I have been testing a new way of introducing myself, especially when at professional conferences and meetups. Though, I feel strongly you can use this throughout your life.
How many times have you talked for a long a while with a new person only to at the end realize there is a connection or opportunity to learn or collaborate? You then scramble to exchange emails and hope to connect and talk more later. You spent most of the conversation dancing around subjects or worse talking about the weather, when what most people want and need is connection and true exchange.
Let’s be frank, there is too often than not a lot of blah blah Rainy Outside blah that no one enjoys.
So I propose:
Instead of introducing ourselves by just our expertise, we should say what we are currently learning.
It is a bit of a way to create a skills matrix adhoc. It also engenders the mindset that we all (Yes, even consultants!) have something to learn.
Example (and a currently true one):
Hello, my name is Sheila. I am a business coach specializing in lean, agile and product vision. Currently I am delving into Lean Startup, working on my writing and practicing my Spanish. How about you?
Better yet ask them, “What are you passionate about?”
And perhaps, the person will respond, “Actually I am fluent in Spanish! Want to meet up practice? I could pick your brain on agile. I am passionate about…” Or, “I am also learning about Lean Startup! What books are you reading? I found this great one…”
Thoughts? Please, let me know your feedback if you try it.
Introducing my newly branded (rough-draft) and moved expat blog (albeit in potentially perpetual beta mode). Really only the logo design is done. ;p
First you must know that the Learning Machine, still exists but will be solely be professional or nontravel/expat ramblings. While this new little niche shall be my hide out for all the things I find fit to share in my growth as an American abroad in Paris.
While I have not been writing here for months now… I have been digesting and figuring out life in Paris. It has been a labor of love which I am becoming ready to share. So we will see how these little writings will make their debut to the world and how often. But we might as well get started.
Now where were we?Season 3, looking back at the archive. I have now been amid what I would consider Season 4 for quite a while.
Austin is in a new job. We have moved at least two times since last time I wrote, now living in upper 11th of Paris or lower Belleville neighborhood. We were able to take our first real vacations in years, traveling to the Mediterranean and Sweden.
I took a professional pause to work on my French and some personal projects (including a non-profit dance exchange in Paris which welcomed over 200 dancers from around the world). And now I am back on the “find a job I can be passionate about (preferably in French)” train. Going well despite I decided to board this train in the summer time a.k.a. unemployed deadman’s land.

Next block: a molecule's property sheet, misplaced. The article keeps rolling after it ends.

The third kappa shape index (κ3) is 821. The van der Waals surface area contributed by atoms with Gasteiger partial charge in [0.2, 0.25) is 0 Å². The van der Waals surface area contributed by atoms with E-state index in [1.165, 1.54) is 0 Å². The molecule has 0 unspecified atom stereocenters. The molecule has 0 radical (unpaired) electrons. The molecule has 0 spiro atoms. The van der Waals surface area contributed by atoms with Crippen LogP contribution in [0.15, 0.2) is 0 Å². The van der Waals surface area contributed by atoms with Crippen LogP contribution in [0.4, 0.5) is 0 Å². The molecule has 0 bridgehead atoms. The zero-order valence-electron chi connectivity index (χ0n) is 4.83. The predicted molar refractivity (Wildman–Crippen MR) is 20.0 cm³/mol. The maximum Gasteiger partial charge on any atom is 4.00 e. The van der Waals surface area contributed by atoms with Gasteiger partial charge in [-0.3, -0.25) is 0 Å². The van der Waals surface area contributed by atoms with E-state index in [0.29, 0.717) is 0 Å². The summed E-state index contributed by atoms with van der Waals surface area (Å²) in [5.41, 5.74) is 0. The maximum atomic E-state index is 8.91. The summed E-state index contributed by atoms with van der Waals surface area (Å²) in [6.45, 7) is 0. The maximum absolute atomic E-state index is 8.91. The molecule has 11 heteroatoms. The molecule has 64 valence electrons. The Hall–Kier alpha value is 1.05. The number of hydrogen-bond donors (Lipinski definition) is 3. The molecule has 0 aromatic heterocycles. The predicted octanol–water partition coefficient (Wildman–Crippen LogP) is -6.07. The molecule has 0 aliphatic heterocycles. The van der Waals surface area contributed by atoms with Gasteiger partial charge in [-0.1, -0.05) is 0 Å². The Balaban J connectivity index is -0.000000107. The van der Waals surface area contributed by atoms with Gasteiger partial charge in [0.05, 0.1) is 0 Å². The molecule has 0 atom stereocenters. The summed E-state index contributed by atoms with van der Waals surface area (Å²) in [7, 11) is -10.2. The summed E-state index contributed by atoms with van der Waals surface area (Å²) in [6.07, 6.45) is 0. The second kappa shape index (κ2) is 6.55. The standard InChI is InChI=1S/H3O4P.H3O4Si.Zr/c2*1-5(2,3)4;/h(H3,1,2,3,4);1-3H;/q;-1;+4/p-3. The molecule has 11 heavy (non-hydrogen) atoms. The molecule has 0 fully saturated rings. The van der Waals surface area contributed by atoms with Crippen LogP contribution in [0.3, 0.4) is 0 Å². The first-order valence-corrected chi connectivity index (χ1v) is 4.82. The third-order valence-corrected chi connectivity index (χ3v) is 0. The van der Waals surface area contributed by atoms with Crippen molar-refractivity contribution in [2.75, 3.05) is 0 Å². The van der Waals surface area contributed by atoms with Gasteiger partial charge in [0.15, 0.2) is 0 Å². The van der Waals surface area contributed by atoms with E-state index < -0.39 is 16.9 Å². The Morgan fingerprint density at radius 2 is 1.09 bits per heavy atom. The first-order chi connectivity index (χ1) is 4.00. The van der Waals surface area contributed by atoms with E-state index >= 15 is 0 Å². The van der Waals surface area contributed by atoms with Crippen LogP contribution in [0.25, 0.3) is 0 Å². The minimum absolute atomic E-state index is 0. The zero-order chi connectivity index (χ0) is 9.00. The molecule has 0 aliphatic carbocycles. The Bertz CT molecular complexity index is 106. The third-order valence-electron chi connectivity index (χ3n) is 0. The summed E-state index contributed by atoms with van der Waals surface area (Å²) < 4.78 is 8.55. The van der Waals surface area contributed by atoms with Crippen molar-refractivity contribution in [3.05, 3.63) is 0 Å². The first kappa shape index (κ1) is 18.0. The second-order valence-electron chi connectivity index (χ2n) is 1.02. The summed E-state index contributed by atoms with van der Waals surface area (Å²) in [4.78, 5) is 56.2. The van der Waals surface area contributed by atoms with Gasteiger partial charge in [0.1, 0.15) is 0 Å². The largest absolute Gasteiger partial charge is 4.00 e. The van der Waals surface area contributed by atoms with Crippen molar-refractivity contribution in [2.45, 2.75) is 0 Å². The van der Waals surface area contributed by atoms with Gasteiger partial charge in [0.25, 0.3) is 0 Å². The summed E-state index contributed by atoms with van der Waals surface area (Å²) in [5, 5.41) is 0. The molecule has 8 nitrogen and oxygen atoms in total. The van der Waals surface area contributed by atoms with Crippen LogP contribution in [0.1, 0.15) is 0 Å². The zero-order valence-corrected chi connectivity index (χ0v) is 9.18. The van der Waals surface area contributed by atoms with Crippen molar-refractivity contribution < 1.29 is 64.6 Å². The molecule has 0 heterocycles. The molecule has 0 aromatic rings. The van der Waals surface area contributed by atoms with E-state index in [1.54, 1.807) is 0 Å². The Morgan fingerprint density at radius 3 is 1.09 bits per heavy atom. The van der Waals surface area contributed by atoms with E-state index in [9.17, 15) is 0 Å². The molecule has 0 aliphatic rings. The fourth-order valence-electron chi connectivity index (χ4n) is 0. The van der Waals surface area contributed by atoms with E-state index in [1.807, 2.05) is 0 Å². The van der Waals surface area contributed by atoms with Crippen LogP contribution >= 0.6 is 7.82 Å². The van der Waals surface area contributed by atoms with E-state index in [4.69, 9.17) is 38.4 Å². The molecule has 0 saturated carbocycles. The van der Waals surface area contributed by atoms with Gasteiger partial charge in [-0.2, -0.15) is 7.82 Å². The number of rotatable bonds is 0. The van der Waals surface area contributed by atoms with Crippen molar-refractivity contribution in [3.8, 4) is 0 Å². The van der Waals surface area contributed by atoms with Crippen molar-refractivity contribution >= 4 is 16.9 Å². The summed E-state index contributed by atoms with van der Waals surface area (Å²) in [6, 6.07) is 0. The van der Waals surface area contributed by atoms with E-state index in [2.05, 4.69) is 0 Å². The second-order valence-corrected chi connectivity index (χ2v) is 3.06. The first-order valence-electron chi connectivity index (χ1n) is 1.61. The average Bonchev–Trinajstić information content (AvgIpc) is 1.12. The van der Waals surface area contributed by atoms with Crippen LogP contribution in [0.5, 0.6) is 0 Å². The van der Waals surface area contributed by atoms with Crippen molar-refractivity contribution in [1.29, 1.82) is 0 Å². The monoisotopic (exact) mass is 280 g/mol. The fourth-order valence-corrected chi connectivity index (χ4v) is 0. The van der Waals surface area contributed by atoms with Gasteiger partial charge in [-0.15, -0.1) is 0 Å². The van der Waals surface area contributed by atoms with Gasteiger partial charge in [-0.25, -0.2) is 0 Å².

Still I am optimistic and have been talking with a couple exciting companies that hopefully I will get to announce in the coming months once the living return to Paris.
Overall life as an expat (especially in the last month) has semi-smoothed out, especially due to my gained proficiency in French, seeking stability and simplifying my commitments.
And of course we love Paris more than ever.
Though we have not had electricity for the past week and a half… but that is a post for another time.
After School Special
What have I learned so far this Season? Let’s make this semi-educational.
EXPAT LIFE LESSON #121:Hey man, you are already an expat… do not take on the rest of the world as well.
Simplify, delve into your new life and concentrate on some (read: not all) positive and productive activities!
Because this is not your past life, you have a new obligatory hobby: Figuring out a new culture, language and way of life.
Some might say that moving aboard can be the worse thing you can do for your relationship. Or really any major move or life change is tough in a four-legged race… let’s be fair.
For me it has been the best thing I could have done. As I now appreciate my husband more than I could ever express in a silly little blog rambling. I am learning to trust in him, see him for the man he is and not take him for granted, not even for one second.
I am so ever grateful that I made this move with Austin. He is my constant (Lost style ;p). Life abroad is not all travel, cheese and ease. I have my down moments of self doubt where I cannot tell the paperwork from the oak trees. But he always seems to find me no matter how low I get.
We had worked together before but moving to a 27 square meter apartment, working at the same long hour jobs (two now), teaching dance together (in french) and relearning to how to live (french style) definitely has been a challenge.
I have now reached the point where I see my fellow expats leave, those that came around the time we came (my “expat class” as I call it). It is sad though we all have our reasons. Some came planning only to stay a couple months. Some have found better opportunities. Some just do not like it. And Paris is definitely not a city to stick with if it is not the right fit. I am not too sure I would still be here if I did not have Austin. (And a few dozen friendly french strangers and friends a like).
We definitely have progressed greatly since our arrival in Paris, in our temporary 17 square meter apartment or when the machine ate my credit card on the first day. We have progressed enough so that I can fondly look back at some of our earlier now-funny struggles. I will not say we have stability now but we are gaining comfortability… and we have come a long way.
And I am glad this has been a partner marathon.